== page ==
According to global forecasting firm Oxford Economics, India's new climate goals will be difficult to achieve without significantly compromising the country's stated economic targets or its ambition to become a $5 trillion economy by 2024-25, as stated by PM Modi in 2019. Though India's pledge to achieve "net-zero" emissions by 2070 is admirable, the path announced by PM Modi towards achieving that is ambitious and financing the transition would be a big challenge, they observed.
"We think the new climate goals will be difficult to achieve without significantly compromising India's stated economic targets and its ambition to become a $5 trillion economy by 2024/25. Indeed, it may not even be possible," Oxford Economics said.
Modi envisioned making India a $5 trillion economy and global powerhouse by 2024-25. Last month, the PM announced a bold pledge that India will achieve net-zero emissions (meaning, would not add more emissions to the atmosphere) by 2070. He further claimed that India is the only country fulfilling the commitments on tackling climate change under the Paris agreement in "letter and spirit".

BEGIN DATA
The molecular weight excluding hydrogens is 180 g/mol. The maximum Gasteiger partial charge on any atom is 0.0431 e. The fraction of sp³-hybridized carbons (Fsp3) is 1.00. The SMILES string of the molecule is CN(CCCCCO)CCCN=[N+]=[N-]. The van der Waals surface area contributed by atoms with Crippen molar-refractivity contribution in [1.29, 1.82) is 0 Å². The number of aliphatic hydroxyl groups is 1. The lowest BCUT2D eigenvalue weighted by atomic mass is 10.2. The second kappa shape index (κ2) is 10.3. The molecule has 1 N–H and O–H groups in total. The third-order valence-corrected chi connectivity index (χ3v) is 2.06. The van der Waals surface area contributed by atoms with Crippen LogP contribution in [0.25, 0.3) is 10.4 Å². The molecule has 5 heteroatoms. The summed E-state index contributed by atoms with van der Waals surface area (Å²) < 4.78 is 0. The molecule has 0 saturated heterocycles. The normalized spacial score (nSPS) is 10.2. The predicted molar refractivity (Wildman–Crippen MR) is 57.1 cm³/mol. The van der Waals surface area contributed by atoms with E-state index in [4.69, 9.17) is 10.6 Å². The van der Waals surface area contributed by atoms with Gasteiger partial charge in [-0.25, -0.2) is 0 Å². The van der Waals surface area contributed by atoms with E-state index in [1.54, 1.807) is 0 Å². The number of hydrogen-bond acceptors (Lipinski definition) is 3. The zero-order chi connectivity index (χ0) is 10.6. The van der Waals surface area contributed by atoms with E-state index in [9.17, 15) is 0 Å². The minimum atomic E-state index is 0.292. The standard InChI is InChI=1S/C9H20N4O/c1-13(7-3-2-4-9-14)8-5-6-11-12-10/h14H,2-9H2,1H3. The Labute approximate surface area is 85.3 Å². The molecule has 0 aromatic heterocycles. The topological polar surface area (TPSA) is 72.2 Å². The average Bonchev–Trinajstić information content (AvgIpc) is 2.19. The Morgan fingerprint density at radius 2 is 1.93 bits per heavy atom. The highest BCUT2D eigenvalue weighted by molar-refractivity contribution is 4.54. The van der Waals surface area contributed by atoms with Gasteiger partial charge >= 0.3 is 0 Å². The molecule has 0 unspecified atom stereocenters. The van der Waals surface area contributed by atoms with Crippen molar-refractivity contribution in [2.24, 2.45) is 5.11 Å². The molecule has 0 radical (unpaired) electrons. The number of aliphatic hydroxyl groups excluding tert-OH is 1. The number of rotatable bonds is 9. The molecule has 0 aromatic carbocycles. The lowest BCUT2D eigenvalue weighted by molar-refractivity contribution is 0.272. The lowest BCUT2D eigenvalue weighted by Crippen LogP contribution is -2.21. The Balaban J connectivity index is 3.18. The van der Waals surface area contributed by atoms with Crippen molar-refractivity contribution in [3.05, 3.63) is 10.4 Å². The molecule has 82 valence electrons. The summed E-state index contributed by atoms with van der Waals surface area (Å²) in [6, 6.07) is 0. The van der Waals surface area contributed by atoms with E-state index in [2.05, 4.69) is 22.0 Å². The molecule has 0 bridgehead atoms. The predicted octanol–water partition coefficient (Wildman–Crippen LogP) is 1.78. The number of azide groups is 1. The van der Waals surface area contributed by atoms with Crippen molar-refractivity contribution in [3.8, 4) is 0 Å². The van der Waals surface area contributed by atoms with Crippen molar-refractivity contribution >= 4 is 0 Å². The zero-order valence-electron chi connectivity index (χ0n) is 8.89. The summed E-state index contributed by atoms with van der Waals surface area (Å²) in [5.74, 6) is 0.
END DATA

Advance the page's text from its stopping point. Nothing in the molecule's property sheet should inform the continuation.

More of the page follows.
"Studies peg the investment bill at around $200 billion per year in 2020s and 2030s for India to become net-zero by 2070. The spending requirements increase progressively as the low-cost technologies are exhausted," Oxford Economics said.
The firm further predicted that the country would be relying on private investment to fill the gap between its domestic resources and requirements as developed economy funding is likely to disappoint, "The bleak track record of foreign investment in infrastructure projects doesn't augur well in this regard," it said.
"We think India's net-zero timeline will need to be revisited. We maintain our baseline view of India's carbon emissions beginning to peak in the late 2040s," the firm suggested. Furthermore, India's de-carbonisation plan suffers from a low emphasis on carbon removal strategies, they added.